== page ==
The Skaggs Institute
for Chemical Biology
Chemistry, Biology, and Disease
P. Wentworth, Jr., J.Y. Chang, Y.P. Chen, J. Dambacher, R.K. Grover, J. Nieva,
M. Puga, B.D. Song, M.M.R. Peram, J. Rogel, S.R. Troseth, H. Wang, A.D. Wentworth
During the past year, we made significant progress toward understanding the structural
basis of the antibody-catalyzed water oxidation pathway, expanded our discovery
that inflammatory aldehydes can cause misfolding of disease-related proteins, and
discovered a new biological target for parasite therapy.
Our discovery that all antibody molecules, regardless of source or antigenic specificity,
can catalyze the reaction between singlet oxygen and water to give hydrogen peroxide
is causing a revision of the axiom that antibodies are the classical adapter molecules
of the immune system, linking recognition and killing of foreign pathogens. We have
cloned and expressed soluble individual domains (VHVL, CH1CL,VH,
VL, CH1, CL) of the murine Fab 4C6. All the domains
have been successfully purified to homogeneity from the periplasm of Escherichia
coli transformed with plasmids encoding individual domains. All the domains
are folded, as indicted by far ultraviolet circular dichroism. These findings indicate
that all these immunoglobulin domains can perform the antibody-catalyzed water oxidation
pathway when activated with singlet dioxygen.
We have shown that the inflammation-derived cholesterol seco-sterols atheronal-A and atheronal-B
(Fig. 1) trigger a deformation in the secondary structure of the normally folded
low-density lipoprotein apoB-100 into a proamyloidogenic form. More recently, using
mutated synthetic sequences of amyloid β-peptide1-40,
we found that the accelerated aggregation of this protein occurs only when a particular
lysine of the sequence is modified. We have also shown that atheronals and other
lipid aldehydes accelerate the aggregation of several wild-type amyloidogenic proteins,
including immunoglobulin light chains, mouse prions, and the tumor suppressor protein
p53. The generality and specificity of this process suggest that inflammatory aldehydes
and their posttranslational modification of amyloidogenic peptides may be the chemical
link between the known associations of inflammation, oxidative damage, and various
misfolding disease states.
|Fig. 1. The cholesterol seco-sterols atheronal-A (top) and atheronal-B (bottom).
Current treatments of parasitic infections such as leishmaniasis (cutaneous or visceral,
Leishmania species), African trypanosomiasis (sleeping sickness, Trypanosoma
brucei), and American trypanosomiasis (Chagas disease, Trypanosoma cruzi)
have limited effectiveness, increasing drug resistance and the inherent toxic effects
of the drugs. Thus, an elucidation of new parasite-specific biological targets for
therapeutic agents is needed.
DNA from members of the order Kinetoplastida, but not from other eukaryotes, contains an unusual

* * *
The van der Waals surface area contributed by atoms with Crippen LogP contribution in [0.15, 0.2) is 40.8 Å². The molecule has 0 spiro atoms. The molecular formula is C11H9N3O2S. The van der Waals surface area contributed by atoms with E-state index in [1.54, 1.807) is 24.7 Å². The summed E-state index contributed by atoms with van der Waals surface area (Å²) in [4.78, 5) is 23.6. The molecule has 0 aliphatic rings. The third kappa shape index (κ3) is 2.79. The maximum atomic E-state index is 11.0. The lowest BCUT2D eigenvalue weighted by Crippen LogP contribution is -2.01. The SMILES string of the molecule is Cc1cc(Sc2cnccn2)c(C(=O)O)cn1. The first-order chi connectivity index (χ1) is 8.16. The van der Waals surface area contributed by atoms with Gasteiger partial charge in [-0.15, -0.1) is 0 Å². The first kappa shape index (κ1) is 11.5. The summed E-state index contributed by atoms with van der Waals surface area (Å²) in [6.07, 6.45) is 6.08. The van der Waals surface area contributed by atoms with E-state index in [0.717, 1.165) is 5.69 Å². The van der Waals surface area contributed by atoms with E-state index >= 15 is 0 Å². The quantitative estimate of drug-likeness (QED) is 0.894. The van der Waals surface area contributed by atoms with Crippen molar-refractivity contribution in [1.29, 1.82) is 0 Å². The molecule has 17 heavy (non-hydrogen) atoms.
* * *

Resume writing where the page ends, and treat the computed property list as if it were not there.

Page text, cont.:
modified base, β-D-glucosyl
called base J. Extracts of several kinetoplastids contain a J-binding protein, JBP-1,
that specifically binds to J-containing duplex DNA. As a drug target, JBP-1 has
merit. The protein shares little homology with other proteins in the Protein Data
Bank, and it has a unique ligand, J-DNA containing telomeric stretches of double-stranded
DNA, that does not occur in other eukaryotes. We have studied the molecular recognition
that underlies JBP-1 recognition of glycosylated DNA. In collaboration with D.P.
Millar and D.A. Case, Scripps Research, we found that JBP-1 interacts with J-containing
DNA only when a critical conformation of the glucose within the major groove is
established (Fig. 2).
|Fig. 2. Surface rendering of a molecular dynamics snapshot of the critical edge-on conformation
of glucose (stick representation) within the major groove essential for recognition of J-DNA by JBP-1.
Our interdisciplinary research focus involves aspects of bioorganic, biophysical, physical organic, synthetic,
and analytical chemistry coupled with biochemical techniques, cell-based assays,
and animal models. Ongoing projects include studies on atherosclerosis, neurodegenerative
diseases, ischemia-reperfusion injury, macular degeneration, cancer, inflammation,
and infectious diseases.
Bieschke, J., Zhang, Q., Bosco, D.A., Lerner, R.A., Powers, E.T., Wentworth, P., Jr., Kelly, J.W. Small molecule
oxidation products trigger disease-associated protein misfolding. Acc. Chem. Res. 39:611, 2006.
Bosco, D.A., Fowler, D.M., Zhang, Q., Nieva, J., Powers, E.T., Wentworth, P., Jr., Lerner, R.A., Kelly, J.W. Elevated
levels of oxidized cholesterol metabolites in Lewy body disease accelerate α-synuclein fibrilization [published correction appears in Nat. Chem. Biol. 2:346, 2006]. Nat.
Chem. Biol. 2:249, 2006.
Grover, R.K., Pond, S.J., Cui, Q., Subramanian, P., Case, D.A., Miller, D.P., Wentworth, P., Jr. O-Glycoside
orientation is an essential aspect of base J recognition by the kinetoplastid DNA-binding protein JBP1. Angew. Chem. Int. Ed. 46:2839, 2007.
Takeuchi, C., Galvé, R., Nieva, J., Witter, D.P., Wentworth, A.D., Troseth, R.P., Lerner, R.A., Wentworth, P., Jr. Proatherogenic
effects of the cholesterol ozonolysis products, atheronal-A and atheronal-B. Biochemistry 45:7162, 2006.
Witter, D., Wentworth, P., Jr. The antibody-catalyzed water-oxidation pathway from discovery to an emerging role in health and disease. Antioxid. Redox Signal., in press.
Xu, Y., Hixon, M.S., Yamamoto, N., McAllister, L.A., Wentworth, A.D., Wentworth, P., Jr., Janda, K.D. Antibody-catalyzed
anaerobic destruction of methamphetamine. Proc. Natl. Acad. Sci. U. S. A. 104:3681, 2007.